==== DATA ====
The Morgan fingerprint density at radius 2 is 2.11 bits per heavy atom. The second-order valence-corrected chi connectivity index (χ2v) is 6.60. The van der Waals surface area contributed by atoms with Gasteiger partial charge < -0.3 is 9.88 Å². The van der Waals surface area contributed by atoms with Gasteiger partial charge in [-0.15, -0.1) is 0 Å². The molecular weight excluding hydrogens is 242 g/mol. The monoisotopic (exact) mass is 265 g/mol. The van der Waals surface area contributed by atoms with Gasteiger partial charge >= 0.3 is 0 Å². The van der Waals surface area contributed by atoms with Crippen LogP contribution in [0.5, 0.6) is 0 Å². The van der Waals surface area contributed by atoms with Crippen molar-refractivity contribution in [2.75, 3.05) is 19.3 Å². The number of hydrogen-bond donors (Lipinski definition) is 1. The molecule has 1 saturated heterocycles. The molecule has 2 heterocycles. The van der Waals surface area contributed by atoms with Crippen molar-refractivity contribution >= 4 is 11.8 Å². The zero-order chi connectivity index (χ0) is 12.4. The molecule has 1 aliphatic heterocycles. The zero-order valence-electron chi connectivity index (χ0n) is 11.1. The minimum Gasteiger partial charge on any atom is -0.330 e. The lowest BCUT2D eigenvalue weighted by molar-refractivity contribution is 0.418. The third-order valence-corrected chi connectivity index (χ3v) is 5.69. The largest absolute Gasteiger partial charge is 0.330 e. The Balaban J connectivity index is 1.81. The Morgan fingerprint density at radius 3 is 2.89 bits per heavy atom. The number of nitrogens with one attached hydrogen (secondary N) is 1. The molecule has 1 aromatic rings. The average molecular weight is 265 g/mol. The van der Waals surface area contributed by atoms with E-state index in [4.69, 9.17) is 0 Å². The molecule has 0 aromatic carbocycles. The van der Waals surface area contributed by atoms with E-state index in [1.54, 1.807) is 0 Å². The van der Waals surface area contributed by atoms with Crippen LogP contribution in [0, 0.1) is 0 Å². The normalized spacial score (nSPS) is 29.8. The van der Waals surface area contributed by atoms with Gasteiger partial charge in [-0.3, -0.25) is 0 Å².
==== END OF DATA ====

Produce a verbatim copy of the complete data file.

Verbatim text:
The Morgan fingerprint density at radius 2 is 2.11 bits per heavy atom. The second-order valence-corrected chi connectivity index (χ2v) is 6.60. The van der Waals surface area contributed by atoms with Gasteiger partial charge < -0.3 is 9.88 Å². The van der Waals surface area contributed by atoms with Gasteiger partial charge in [-0.15, -0.1) is 0 Å². The molecular weight excluding hydrogens is 242 g/mol. The monoisotopic (exact) mass is 265 g/mol. The van der Waals surface area contributed by atoms with Gasteiger partial charge >= 0.3 is 0 Å². The van der Waals surface area contributed by atoms with Crippen LogP contribution in [0.5, 0.6) is 0 Å². The van der Waals surface area contributed by atoms with Crippen molar-refractivity contribution in [2.75, 3.05) is 19.3 Å². The number of hydrogen-bond donors (Lipinski definition) is 1. The molecule has 1 saturated heterocycles. The molecule has 2 heterocycles. The van der Waals surface area contributed by atoms with Crippen molar-refractivity contribution >= 4 is 11.8 Å². The zero-order chi connectivity index (χ0) is 12.4. The molecule has 1 aliphatic heterocycles. The zero-order valence-electron chi connectivity index (χ0n) is 11.1. The minimum Gasteiger partial charge on any atom is -0.330 e. The lowest BCUT2D eigenvalue weighted by molar-refractivity contribution is 0.418. The third-order valence-corrected chi connectivity index (χ3v) is 5.69. The largest absolute Gasteiger partial charge is 0.330 e. The Balaban J connectivity index is 1.81. The Morgan fingerprint density at radius 3 is 2.89 bits per heavy atom. The number of nitrogens with one attached hydrogen (secondary N) is 1. The molecule has 1 aromatic rings. The average molecular weight is 265 g/mol. The van der Waals surface area contributed by atoms with E-state index in [4.69, 9.17) is 0 Å². The molecule has 0 aromatic carbocycles. The van der Waals surface area contributed by atoms with E-state index in [1.54, 1.807) is 0 Å². The van der Waals surface area contributed by atoms with Crippen LogP contribution in [0, 0.1) is 0 Å². The normalized spacial score (nSPS) is 29.8. The van der Waals surface area contributed by atoms with Gasteiger partial charge in [-0.3, -0.25) is 0 Å².